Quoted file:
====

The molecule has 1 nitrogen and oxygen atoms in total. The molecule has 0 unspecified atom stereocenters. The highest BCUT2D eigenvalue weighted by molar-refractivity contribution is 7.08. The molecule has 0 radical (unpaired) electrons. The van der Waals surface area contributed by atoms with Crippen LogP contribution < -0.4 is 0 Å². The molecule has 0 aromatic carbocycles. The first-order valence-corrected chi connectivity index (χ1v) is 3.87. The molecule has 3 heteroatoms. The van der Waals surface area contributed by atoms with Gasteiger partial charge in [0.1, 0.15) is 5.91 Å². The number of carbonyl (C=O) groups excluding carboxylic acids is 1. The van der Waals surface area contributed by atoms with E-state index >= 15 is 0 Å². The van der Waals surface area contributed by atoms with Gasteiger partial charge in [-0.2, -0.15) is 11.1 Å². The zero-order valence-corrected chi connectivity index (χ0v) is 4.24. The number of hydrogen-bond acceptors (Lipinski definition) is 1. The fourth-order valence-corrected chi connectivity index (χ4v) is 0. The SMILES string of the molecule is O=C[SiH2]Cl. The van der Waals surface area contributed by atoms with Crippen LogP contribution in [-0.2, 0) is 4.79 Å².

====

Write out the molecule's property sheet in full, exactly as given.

The molecule has 1 nitrogen and oxygen atoms in total. The molecule has 0 unspecified atom stereocenters. The highest BCUT2D eigenvalue weighted by molar-refractivity contribution is 7.08. The molecule has 0 radical (unpaired) electrons. The van der Waals surface area contributed by atoms with Crippen LogP contribution < -0.4 is 0 Å². The molecule has 0 aromatic carbocycles. The first-order valence-corrected chi connectivity index (χ1v) is 3.87. The molecule has 3 heteroatoms. The van der Waals surface area contributed by atoms with Gasteiger partial charge in [0.1, 0.15) is 5.91 Å². The number of carbonyl (C=O) groups excluding carboxylic acids is 1. The van der Waals surface area contributed by atoms with E-state index >= 15 is 0 Å². The van der Waals surface area contributed by atoms with Gasteiger partial charge in [-0.2, -0.15) is 11.1 Å². The zero-order valence-corrected chi connectivity index (χ0v) is 4.24. The number of hydrogen-bond acceptors (Lipinski definition) is 1. The fourth-order valence-corrected chi connectivity index (χ4v) is 0. The SMILES string of the molecule is O=C[SiH2]Cl. The van der Waals surface area contributed by atoms with Crippen LogP contribution in [-0.2, 0) is 4.79 Å².